Abstract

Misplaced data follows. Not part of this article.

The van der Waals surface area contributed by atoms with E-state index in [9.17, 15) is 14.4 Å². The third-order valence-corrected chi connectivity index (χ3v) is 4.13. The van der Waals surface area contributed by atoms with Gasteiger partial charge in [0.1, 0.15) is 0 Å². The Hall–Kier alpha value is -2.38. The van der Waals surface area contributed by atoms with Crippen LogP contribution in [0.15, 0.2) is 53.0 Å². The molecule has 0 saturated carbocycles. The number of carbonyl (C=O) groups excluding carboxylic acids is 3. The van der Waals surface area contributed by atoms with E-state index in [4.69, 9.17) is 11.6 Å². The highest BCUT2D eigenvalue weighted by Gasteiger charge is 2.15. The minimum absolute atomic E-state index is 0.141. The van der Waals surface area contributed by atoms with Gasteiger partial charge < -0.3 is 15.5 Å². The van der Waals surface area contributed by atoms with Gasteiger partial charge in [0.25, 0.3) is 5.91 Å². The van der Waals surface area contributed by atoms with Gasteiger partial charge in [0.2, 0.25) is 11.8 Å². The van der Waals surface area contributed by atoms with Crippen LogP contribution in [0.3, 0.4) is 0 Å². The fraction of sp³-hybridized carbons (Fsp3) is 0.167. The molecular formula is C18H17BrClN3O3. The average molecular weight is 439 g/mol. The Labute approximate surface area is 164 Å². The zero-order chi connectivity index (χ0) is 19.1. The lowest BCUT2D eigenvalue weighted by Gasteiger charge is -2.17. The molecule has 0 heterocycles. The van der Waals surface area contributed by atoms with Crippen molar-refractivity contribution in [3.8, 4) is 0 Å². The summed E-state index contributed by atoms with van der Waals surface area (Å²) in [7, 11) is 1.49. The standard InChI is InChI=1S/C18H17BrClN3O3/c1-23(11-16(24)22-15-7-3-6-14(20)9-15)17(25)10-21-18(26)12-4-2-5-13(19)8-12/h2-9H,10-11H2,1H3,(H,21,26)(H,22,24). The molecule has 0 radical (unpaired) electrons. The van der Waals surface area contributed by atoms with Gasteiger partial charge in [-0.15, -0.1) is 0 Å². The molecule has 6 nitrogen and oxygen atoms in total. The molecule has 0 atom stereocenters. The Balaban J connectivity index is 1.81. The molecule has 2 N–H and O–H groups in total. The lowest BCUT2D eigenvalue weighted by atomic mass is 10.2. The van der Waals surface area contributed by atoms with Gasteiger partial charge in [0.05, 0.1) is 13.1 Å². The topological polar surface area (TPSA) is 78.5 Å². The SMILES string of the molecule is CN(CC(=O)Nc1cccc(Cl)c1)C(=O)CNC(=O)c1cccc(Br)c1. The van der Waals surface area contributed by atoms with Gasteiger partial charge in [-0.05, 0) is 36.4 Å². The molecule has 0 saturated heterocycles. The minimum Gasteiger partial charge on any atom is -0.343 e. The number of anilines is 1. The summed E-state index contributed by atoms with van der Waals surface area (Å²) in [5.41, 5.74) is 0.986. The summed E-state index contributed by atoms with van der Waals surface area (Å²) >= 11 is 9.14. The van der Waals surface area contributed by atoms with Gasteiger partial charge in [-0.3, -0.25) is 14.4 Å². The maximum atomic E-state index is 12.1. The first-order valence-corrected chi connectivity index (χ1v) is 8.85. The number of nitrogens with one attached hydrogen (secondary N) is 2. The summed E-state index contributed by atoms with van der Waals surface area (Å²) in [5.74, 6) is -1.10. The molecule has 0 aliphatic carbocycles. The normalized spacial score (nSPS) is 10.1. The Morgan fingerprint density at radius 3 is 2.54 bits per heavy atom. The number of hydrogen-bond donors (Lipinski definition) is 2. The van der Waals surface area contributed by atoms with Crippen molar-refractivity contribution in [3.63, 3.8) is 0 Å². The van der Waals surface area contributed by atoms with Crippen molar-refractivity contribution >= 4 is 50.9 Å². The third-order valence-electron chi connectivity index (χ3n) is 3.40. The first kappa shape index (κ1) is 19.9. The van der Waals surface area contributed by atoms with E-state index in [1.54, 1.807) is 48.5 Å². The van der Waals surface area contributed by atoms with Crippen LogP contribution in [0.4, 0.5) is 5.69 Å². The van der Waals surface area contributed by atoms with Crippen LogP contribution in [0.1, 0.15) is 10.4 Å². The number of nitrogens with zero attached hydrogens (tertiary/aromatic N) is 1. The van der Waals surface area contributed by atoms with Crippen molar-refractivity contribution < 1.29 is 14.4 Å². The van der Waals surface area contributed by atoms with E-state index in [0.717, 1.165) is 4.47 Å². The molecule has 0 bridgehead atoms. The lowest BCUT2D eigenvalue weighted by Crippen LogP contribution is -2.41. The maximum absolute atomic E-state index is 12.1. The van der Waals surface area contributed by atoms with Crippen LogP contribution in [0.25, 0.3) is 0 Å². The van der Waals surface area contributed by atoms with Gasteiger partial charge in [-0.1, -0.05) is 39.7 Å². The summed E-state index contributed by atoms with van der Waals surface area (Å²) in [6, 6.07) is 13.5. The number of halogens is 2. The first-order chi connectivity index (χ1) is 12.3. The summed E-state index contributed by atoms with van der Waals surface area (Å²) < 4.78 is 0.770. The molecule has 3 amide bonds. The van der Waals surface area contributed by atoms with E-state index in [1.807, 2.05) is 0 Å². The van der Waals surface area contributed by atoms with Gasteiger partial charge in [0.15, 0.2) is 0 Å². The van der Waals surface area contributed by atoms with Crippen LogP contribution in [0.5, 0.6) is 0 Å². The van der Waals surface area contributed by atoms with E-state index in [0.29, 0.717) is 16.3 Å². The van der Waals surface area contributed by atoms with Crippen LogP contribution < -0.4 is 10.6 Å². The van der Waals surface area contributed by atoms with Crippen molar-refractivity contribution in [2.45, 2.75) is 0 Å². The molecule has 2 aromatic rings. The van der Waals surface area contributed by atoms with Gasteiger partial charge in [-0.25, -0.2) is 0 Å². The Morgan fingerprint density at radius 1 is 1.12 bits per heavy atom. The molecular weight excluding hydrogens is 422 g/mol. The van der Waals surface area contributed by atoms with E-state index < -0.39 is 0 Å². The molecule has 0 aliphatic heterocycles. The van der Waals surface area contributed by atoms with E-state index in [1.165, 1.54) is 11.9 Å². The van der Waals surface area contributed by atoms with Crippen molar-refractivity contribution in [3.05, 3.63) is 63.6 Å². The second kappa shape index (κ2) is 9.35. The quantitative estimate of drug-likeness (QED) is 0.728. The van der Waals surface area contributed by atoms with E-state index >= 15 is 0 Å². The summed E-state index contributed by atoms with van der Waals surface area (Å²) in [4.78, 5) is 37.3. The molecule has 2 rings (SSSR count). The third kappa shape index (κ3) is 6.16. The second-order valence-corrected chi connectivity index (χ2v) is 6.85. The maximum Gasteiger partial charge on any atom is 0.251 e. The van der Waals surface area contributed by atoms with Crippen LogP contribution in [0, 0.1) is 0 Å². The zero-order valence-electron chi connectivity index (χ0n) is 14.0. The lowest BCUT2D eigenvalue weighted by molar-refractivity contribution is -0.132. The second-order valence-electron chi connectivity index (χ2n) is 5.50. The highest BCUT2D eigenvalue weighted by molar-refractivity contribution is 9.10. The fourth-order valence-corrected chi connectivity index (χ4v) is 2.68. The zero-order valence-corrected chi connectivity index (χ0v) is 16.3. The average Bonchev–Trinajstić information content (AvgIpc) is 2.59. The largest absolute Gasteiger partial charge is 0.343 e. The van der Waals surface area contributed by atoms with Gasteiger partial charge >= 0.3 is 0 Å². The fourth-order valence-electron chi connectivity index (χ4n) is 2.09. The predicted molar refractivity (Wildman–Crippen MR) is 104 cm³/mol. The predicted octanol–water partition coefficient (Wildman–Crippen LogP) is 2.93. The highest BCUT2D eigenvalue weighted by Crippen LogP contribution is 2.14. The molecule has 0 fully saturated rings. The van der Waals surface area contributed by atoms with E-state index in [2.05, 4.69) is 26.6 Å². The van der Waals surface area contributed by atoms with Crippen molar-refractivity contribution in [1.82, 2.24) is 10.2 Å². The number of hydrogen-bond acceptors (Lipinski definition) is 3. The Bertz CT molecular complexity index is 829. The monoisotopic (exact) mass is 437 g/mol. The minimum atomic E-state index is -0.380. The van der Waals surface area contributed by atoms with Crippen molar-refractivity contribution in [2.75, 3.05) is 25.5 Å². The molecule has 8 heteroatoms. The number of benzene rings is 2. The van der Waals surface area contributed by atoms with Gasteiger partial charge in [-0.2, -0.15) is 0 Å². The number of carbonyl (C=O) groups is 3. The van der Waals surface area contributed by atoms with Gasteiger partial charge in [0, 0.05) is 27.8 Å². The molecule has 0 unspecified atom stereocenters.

The western Solomon Sea is the site of a closing ocean basin and an incipient arc-continent collision between the Bismarck arc and the Australian continental margin in Papua New Guinea. Migrated seismic reflection profiles and HAWAII MR1 sidescan sonar data indicate that sedimentation within the Solomon Sea basin is controlled by topographic gradients generated by flexure of the Solomon Sea plate. Turbidites delivered to the basin by the submarine Markham Canyon extend farther eastward down the axis of the deeper New Britain Trench (north side of the Solomon Sea) than they do in the shallower Trobriand Trough (south side of the Solomon Sea). The stratigraphic record of the foredeep, in the zone of arc continent collision, is controlled by the steep topography of the Australian continental margin. A long (1.5–3 m.y.) period of deep marine turbidite deposition is followed by a short (50–100 k.y.) period of shallow-marine deposition and a long (0.5–1 m.y.) period of fluvial deposition. Comparisons between the foredeep record of Taiwan and the Papua New Guinea collision indicate that the steep topography of the Australian continental margin exerts significant control over the evolution of the foredeep, and the Taiwan foredeep is more controlled by the dynamic link between the flexural properties of the lithosphere and the orogenic load.

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